Journal of Womens Health, Issues and Care ISSN: 2325-9795

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Research Article, J Womens Health Issues Care Vol: 5 Issue: 5

Association between Premenstrual Syndrome and Daily Physical Activity Levels

Saori Morino1,2,3*, Miho Egawa4, Hinako Hirata2, Fumitomo Nishimura5 Tomoki Aoyama2 and Ikuo Konishi4
1Department of System Design Engineering, Faculty of Science and Technology, Keio University, Kanagawa, Japan
2Department of Physical Therapy, Human Health Sciences, Graduate School of Medicine, Kyoto University, Kyoto, Japan
3Japan Society for the Promotion of Science, Japan
4Department of Gynecology and Obstetrics, Graduate School of Medicine, Kyoto University, Kyoto, Japan
5Department of Obstetrics and Gynecology, Kyoto Katsura Hospital, Kyoto, Japan
Corresponding author : Saori Morino
Graduate School of Technology, Keiko University 3-14-1 Hiyoshi, Kohuku-ku, Yokohama 223-8522, Japan
Tel: +81-45-566-1660
E-mail: [email protected]
Received: June 14, 2016 Accepted: July 07, 2016 Published: July 12, 2016
Citation: Morino S, Egawa M, Hirata H, Nishimura H, Aoyama T (2016) Association between Premenstrual Syndrome and Daily Physical Activity Levels. J Womens Health, Issues Care 5:5. doi: 10.4172/2325-9795.1000241

Abstract

Objective: The purpose of this study was to investigate the association between premenstrual syndrome (PMS) and daily physical activity.
Methods: Three hundred forty-nine women (18-50 years) were analyzed. We investigated body mass index, PMS symptoms, physical activity level, and some factors related to PMS (age, sleep time, caffeine intake, alcohol intake, smoking status). Participants were grouped according to physical activity level into low, normal, and high physical activity groups. Binominal logistic regression analysis was used to examine the association between PMS and daily physical activity level.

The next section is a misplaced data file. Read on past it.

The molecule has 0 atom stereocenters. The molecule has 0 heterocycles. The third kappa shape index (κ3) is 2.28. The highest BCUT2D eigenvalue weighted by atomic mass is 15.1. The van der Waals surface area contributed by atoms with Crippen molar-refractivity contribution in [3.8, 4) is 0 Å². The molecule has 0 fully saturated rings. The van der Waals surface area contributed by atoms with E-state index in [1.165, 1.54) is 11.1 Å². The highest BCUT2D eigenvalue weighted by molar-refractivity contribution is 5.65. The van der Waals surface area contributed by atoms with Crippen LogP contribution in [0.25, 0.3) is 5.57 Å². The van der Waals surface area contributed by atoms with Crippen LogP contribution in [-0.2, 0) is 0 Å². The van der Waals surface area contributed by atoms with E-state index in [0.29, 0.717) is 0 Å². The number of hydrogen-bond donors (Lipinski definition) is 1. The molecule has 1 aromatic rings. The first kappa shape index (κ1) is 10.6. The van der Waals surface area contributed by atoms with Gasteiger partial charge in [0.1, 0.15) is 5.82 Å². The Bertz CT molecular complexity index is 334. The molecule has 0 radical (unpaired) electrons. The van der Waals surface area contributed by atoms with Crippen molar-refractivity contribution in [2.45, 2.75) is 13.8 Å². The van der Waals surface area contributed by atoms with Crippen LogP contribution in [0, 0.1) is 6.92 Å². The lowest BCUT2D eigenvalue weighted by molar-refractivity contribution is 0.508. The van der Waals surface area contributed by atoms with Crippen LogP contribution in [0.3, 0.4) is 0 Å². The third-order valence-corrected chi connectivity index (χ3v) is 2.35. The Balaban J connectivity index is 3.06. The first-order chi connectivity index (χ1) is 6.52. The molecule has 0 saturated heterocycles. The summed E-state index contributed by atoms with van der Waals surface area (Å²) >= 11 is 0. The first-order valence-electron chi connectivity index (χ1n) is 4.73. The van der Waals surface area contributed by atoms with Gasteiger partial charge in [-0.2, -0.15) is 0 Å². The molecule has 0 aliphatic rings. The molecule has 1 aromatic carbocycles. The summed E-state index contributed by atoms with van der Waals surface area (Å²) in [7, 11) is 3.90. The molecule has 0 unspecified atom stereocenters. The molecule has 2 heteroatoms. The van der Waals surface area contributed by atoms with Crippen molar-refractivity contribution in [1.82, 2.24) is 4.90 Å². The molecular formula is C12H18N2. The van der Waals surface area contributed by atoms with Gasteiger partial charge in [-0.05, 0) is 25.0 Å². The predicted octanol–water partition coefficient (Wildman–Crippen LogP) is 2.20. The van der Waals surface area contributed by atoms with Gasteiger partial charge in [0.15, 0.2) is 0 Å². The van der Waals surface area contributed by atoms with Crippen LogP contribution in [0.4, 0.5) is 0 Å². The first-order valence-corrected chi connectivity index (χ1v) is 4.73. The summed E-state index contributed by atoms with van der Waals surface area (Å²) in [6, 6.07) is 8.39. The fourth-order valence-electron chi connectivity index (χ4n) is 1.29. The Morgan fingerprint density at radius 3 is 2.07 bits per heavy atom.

Results: The average physical activity levels of the low, normal and high physical activity groups were 301.4 ± 233.8 kcal, 975.0 ± 187.3 kcal, and 4558.7 ± 3798.5 kcal, respectively. The incidence of PMS was higher in both the low physical activity group (OR=2.45, 95% CI=1.18-5.11) and high physical activity group (OR=2.13, 95% CI=1.01-4.50) than in the normal physical activity group.
Conclusion: PMS rates were higher in women who have either low or high daily physical activity levels than in those with normal physical activity levels. Therefore, women should be advised to avoid inactivity or excessive daily physical activity.

Keywords: Daily life; Premenstrual syndrome; Physical activity; Quality of life; Self-management; Women; Women’s healthcare

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